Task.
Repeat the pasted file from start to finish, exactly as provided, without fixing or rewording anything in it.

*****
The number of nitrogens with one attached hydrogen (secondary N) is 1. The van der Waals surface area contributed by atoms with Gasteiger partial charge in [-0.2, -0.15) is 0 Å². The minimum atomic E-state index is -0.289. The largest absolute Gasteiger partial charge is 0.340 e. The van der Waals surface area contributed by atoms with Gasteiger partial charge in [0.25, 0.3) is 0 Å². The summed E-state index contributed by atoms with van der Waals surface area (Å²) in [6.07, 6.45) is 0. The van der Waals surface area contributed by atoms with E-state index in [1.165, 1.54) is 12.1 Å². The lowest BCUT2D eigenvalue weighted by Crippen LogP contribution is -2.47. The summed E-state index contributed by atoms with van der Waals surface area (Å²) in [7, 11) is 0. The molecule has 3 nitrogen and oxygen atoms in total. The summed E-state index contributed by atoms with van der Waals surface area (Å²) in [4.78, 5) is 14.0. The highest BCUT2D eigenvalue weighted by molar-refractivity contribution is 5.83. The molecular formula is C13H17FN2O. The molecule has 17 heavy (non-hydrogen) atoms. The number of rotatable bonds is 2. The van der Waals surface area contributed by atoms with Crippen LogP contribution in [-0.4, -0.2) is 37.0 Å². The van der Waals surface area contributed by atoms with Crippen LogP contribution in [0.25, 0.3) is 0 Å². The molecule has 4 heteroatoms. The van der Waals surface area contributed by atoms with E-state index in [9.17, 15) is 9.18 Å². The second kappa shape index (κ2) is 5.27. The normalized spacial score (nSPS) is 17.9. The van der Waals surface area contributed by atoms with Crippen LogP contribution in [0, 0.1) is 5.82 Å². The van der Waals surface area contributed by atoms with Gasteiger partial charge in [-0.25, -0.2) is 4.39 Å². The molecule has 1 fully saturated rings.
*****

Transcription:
The number of nitrogens with one attached hydrogen (secondary N) is 1. The van der Waals surface area contributed by atoms with Gasteiger partial charge in [-0.2, -0.15) is 0 Å². The minimum atomic E-state index is -0.289. The largest absolute Gasteiger partial charge is 0.340 e. The van der Waals surface area contributed by atoms with Gasteiger partial charge in [0.25, 0.3) is 0 Å². The summed E-state index contributed by atoms with van der Waals surface area (Å²) in [6.07, 6.45) is 0. The van der Waals surface area contributed by atoms with E-state index in [1.165, 1.54) is 12.1 Å². The lowest BCUT2D eigenvalue weighted by Crippen LogP contribution is -2.47. The summed E-state index contributed by atoms with van der Waals surface area (Å²) in [7, 11) is 0. The molecule has 3 nitrogen and oxygen atoms in total. The summed E-state index contributed by atoms with van der Waals surface area (Å²) in [4.78, 5) is 14.0. The highest BCUT2D eigenvalue weighted by molar-refractivity contribution is 5.83. The molecular formula is C13H17FN2O. The molecule has 17 heavy (non-hydrogen) atoms. The number of rotatable bonds is 2. The van der Waals surface area contributed by atoms with Crippen LogP contribution in [-0.4, -0.2) is 37.0 Å². The van der Waals surface area contributed by atoms with Crippen LogP contribution in [0.25, 0.3) is 0 Å². The molecule has 4 heteroatoms. The van der Waals surface area contributed by atoms with E-state index in [9.17, 15) is 9.18 Å². The second kappa shape index (κ2) is 5.27. The normalized spacial score (nSPS) is 17.9. The van der Waals surface area contributed by atoms with Crippen LogP contribution in [0, 0.1) is 5.82 Å². The van der Waals surface area contributed by atoms with Gasteiger partial charge in [-0.25, -0.2) is 4.39 Å². The molecule has 1 fully saturated rings.